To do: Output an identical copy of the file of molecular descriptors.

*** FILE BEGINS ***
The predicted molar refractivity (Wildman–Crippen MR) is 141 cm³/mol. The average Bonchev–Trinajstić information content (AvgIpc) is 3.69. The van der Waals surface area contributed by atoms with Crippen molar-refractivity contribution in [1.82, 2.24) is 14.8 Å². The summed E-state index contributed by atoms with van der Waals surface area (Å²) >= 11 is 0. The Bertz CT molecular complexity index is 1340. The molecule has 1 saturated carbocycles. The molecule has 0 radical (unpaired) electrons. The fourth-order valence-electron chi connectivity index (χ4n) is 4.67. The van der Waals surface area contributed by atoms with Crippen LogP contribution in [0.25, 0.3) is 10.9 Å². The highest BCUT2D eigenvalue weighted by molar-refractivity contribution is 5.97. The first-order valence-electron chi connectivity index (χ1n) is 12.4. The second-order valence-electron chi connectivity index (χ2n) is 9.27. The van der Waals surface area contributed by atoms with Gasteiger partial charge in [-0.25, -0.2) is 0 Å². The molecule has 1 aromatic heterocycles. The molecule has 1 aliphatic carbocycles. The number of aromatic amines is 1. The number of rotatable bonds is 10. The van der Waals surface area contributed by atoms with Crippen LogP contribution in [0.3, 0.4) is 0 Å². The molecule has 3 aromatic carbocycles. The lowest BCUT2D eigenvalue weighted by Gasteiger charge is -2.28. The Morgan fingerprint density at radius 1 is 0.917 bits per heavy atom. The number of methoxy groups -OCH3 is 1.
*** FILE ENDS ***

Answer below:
The predicted molar refractivity (Wildman–Crippen MR) is 141 cm³/mol. The average Bonchev–Trinajstić information content (AvgIpc) is 3.69. The van der Waals surface area contributed by atoms with Crippen molar-refractivity contribution in [1.82, 2.24) is 14.8 Å². The summed E-state index contributed by atoms with van der Waals surface area (Å²) >= 11 is 0. The Bertz CT molecular complexity index is 1340. The molecule has 1 saturated carbocycles. The molecule has 0 radical (unpaired) electrons. The fourth-order valence-electron chi connectivity index (χ4n) is 4.67. The van der Waals surface area contributed by atoms with Crippen LogP contribution in [0.25, 0.3) is 10.9 Å². The highest BCUT2D eigenvalue weighted by molar-refractivity contribution is 5.97. The first-order valence-electron chi connectivity index (χ1n) is 12.4. The second-order valence-electron chi connectivity index (χ2n) is 9.27. The van der Waals surface area contributed by atoms with Gasteiger partial charge in [-0.25, -0.2) is 0 Å². The molecule has 1 aromatic heterocycles. The molecule has 1 aliphatic carbocycles. The number of aromatic amines is 1. The number of rotatable bonds is 10. The van der Waals surface area contributed by atoms with Crippen LogP contribution in [0.3, 0.4) is 0 Å². The molecule has 3 aromatic carbocycles. The lowest BCUT2D eigenvalue weighted by Gasteiger charge is -2.28. The Morgan fingerprint density at radius 1 is 0.917 bits per heavy atom. The number of methoxy groups -OCH3 is 1.